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Hillman Scholar, Ebahi Ikharo Collects Data and Human Insights in Namibia

February 13, 2020
Carolina Nursing

Headshot of Ebahi Ikharo smiling. Hillman Scholar, Ebahi Ikharo.

Ebahi Ikharo, doctorate student and Hillman Scholar, recently went to Namibia to help design a tool to identify and improve compliance issues in hospital maternity wards. She came back to North Carolina with some insights on nurses’ mental health.

Supported by the UNC’s IntraHealth Summer Fellows Program, Ikharo spent three weeks working with the Nursing Now campaign in Namibia, collecting data in maternity wards across five different hospitals. Namibia’s Ministry of Heath is using the data to create a tool to assess compliance with standards and recommendations for areas of improvement – an effort that will lead to better patient outcomes.

While there, she had the opportunity to interview nurses about work-related stress factors and how it can effect their mental and physical health, finding that exhaustion and stress in the face of the well-documented nursing shortage has consequences, such as burnout and preventing nurses from pursuing their career goals. In her article for Intrahealth, Ikharo proposes that mindfulness-based stress reduction (MBSR) programs could mitigate some if these effects, “Nurses in low- and middle-income countries cannot continue to push the profession forward if they are burnt out. For nurses to continue to work in stressful settings, we must begin to think about their holistic health and how it affects their ability to carry out care.” She also takes a broader perspective on the issue, noting that, “interventions like these won’t erase the critical need for staffing and other resources that are necessary to carry out optimum care”.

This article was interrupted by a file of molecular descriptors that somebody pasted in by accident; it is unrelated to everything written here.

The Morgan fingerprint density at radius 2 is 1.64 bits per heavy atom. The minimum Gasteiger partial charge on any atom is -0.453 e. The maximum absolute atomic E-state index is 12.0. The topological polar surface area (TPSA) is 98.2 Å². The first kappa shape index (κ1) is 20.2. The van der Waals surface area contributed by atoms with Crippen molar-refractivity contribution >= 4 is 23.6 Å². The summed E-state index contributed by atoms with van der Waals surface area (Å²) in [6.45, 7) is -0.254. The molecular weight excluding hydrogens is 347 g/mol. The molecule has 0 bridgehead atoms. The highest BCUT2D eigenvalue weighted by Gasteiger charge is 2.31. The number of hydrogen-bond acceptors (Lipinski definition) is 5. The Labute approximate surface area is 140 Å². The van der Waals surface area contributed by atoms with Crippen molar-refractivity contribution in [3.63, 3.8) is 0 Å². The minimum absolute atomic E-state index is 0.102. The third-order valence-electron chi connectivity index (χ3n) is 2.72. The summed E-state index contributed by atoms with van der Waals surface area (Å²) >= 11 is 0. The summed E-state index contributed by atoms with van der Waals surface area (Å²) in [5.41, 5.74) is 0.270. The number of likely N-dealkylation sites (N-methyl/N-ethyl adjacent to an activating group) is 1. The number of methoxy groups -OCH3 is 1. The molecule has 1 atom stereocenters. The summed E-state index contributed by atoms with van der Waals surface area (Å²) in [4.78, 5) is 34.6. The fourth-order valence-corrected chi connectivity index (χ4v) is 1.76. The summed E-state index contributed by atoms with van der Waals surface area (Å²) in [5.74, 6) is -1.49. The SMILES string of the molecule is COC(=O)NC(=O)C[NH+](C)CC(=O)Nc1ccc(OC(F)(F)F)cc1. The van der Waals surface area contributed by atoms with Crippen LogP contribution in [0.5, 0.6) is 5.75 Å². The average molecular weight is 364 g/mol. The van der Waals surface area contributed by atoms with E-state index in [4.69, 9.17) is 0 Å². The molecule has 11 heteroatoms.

Ikharo’s multi-level approach is a shining example of nursing science in 2020, the Year of the Nurse.

Ebahi Ikharo is a UNC School of Nursing doctorate student and Hillman Scholar in Nursing Innovation. Her research is focused on the effects of biological, psychosocial and environmental frameworks that affects the cardiovascular health of black women living in the United States and in Sub-Saharan Africa. Read more about her work in Namibia here, and her article on mindfulness is available here.

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